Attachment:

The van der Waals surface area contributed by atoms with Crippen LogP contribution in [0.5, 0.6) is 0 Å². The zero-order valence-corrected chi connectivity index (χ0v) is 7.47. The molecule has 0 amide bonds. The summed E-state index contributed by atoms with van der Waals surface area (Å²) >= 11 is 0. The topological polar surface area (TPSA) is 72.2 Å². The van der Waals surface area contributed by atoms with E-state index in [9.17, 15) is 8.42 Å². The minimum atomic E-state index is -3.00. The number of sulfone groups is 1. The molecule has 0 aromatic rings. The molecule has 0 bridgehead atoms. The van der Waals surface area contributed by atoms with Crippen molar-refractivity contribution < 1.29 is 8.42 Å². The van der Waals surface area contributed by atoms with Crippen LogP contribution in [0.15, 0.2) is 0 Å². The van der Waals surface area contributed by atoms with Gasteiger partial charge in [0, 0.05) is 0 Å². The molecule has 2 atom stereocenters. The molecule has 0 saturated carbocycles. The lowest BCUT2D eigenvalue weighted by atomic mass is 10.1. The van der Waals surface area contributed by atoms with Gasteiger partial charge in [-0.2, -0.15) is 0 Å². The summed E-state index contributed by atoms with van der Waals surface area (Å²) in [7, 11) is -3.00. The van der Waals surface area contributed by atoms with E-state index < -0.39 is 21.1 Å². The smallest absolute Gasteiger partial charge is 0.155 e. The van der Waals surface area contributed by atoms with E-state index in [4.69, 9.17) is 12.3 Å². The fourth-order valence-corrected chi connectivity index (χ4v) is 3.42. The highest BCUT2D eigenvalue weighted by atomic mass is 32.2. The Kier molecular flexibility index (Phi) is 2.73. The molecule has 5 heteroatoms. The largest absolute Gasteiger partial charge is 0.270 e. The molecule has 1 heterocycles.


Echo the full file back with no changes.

The van der Waals surface area contributed by atoms with Crippen LogP contribution in [0.5, 0.6) is 0 Å². The zero-order valence-corrected chi connectivity index (χ0v) is 7.47. The molecule has 0 amide bonds. The summed E-state index contributed by atoms with van der Waals surface area (Å²) >= 11 is 0. The topological polar surface area (TPSA) is 72.2 Å². The van der Waals surface area contributed by atoms with E-state index in [9.17, 15) is 8.42 Å². The minimum atomic E-state index is -3.00. The number of sulfone groups is 1. The molecule has 0 aromatic rings. The molecule has 0 bridgehead atoms. The van der Waals surface area contributed by atoms with Crippen molar-refractivity contribution < 1.29 is 8.42 Å². The van der Waals surface area contributed by atoms with Crippen LogP contribution in [0.15, 0.2) is 0 Å². The van der Waals surface area contributed by atoms with Gasteiger partial charge in [0, 0.05) is 0 Å². The molecule has 2 atom stereocenters. The molecule has 0 saturated carbocycles. The lowest BCUT2D eigenvalue weighted by atomic mass is 10.1. The van der Waals surface area contributed by atoms with Gasteiger partial charge in [-0.2, -0.15) is 0 Å². The summed E-state index contributed by atoms with van der Waals surface area (Å²) in [7, 11) is -3.00. The van der Waals surface area contributed by atoms with E-state index < -0.39 is 21.1 Å². The smallest absolute Gasteiger partial charge is 0.155 e. The van der Waals surface area contributed by atoms with E-state index in [4.69, 9.17) is 12.3 Å². The fourth-order valence-corrected chi connectivity index (χ4v) is 3.42. The highest BCUT2D eigenvalue weighted by atomic mass is 32.2. The Kier molecular flexibility index (Phi) is 2.73. The molecule has 5 heteroatoms. The largest absolute Gasteiger partial charge is 0.270 e. The molecule has 1 heterocycles.